96 border villages being demolished

Updated 06 April 2015
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96 border villages being demolished

Authorities have decided to demolish 96 deserted border villages to prevent their use by infiltrators from Yemen. Ten villages have already been demolished since Operation Decisive Storm was launched on March 26.
A local newspaper quoted Hassan Aqeeli, the Border Guard commander in the Al-Harith region of Jazan, as saying that the move was to prevent the empty houses turning into safe havens for traffickers and infiltrators.
“These deserted structures are regarded as a safe shelter for smugglers and infiltrators,” he said.
The 15,000 inhabitants of this particular area were resettled following a 2009-2010 conflict that saw Houthis cross into the Kingdom from Yemen.
Border Guard officers are conducting daily inspection campaigns and security checks on all houses located on the border.
Bulldozers are racing to remove the buildings along the border, under the close and continuous follow-up of border patrols and security forces.
Aqeeli said the border villages became ghost towns after the residents were evacuated in 2010.
Following a failed attempt by Houthis to infiltrate the border in 2009, Saudi Arabia implemented a wider security buffer zone along its border with Yemen.
The process involved removing whole villages and compensating residents with residential units under the King Abdullah Housing Project in Jazan.


FaceOf: Adam Sieminski, president of KSA's King Abdullah Petroleum Studies and Research Center

Updated 6 min 39 sec ago
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FaceOf: Adam Sieminski, president of KSA's King Abdullah Petroleum Studies and Research Center

  • Sieminski holds a bachelor’s degree in civil engineering and a master’s degree in public administration from Cornell University, New York
  • Sieminski was also a member of the advisory board of the Global Energy and Environment Initiative at School of Advanced International Studies at Johns Hopkins University

Adam Sieminski has been president of the King Abdullah Petroleum Studies and Research Center (KAPSARC) since April 2018. 

In 2008, KAPSARC was founded as an independent research institute to advance the understanding of the energy sector and its impact on the global economy. The center also conducts studies on sustainable energy options. Before joining KAPSARC, Sieminski held the James R. Schlesinger Chair for Energy and Geopolitics at the Center for Strategic and International Studies (CSIS) for over a year.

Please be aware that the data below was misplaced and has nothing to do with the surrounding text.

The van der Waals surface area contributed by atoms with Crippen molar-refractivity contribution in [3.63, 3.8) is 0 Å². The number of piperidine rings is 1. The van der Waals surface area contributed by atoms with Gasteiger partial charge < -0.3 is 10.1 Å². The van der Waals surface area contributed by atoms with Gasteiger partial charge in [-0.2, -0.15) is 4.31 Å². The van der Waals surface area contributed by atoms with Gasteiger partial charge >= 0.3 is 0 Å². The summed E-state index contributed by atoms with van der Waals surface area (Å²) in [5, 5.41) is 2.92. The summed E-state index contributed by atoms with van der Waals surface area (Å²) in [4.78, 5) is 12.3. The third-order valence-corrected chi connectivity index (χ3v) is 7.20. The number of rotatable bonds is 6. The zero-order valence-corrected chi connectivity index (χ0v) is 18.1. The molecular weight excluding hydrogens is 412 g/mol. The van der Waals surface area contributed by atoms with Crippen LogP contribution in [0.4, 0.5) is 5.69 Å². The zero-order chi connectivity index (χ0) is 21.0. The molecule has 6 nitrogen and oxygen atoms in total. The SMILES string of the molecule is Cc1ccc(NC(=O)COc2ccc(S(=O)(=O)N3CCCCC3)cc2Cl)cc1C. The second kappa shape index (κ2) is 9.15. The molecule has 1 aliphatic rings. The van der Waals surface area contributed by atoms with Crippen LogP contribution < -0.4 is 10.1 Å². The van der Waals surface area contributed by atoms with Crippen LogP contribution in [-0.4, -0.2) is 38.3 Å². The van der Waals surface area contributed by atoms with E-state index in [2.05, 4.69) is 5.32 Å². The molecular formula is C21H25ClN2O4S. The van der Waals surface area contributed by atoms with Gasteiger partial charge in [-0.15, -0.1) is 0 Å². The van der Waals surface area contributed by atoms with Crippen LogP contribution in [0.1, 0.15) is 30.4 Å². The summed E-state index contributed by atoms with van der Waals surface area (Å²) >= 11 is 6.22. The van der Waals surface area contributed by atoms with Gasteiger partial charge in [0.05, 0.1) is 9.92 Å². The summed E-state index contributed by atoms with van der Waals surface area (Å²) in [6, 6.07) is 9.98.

Before that, he served as a non-resident senior adviser to the CSIS Energy and National Security Program. He also served as the administrator of the US Energy Information Administration between 2012 and 2017.

He was also the senior director for energy and environment on the staff of the US National Security Council and a senior fellow and former president of the US Association for Energy Economics. 

He was also a member of the advisory board of the Global Energy and Environment Initiative at School of Advanced International Studies at Johns Hopkins University. He also served as the chairman of the Supply-Demand Committee of the Independent Petroleum Association of America.

From 2005 to 2012, Sieminski was the chief energy economist for Deutsche Bank. 

Sieminski holds a bachelor’s degree in civil engineering and a master’s degree in public administration from Cornell University, New York. He is also a Chartered Financial Analyst. 

On Sunday, KAPSARC signed a memorandum of understanding with the Gulf Cooperation Council Interconnection Authority on the sidelines of Saudi Arabia Smart Grid and Sustainable Energy Conference and Exhibition that concluded in Jeddah recently. The MoU aims to strengthen research partnership in the power sector to enhance the efficiency of the electricity markets in the GCC countries.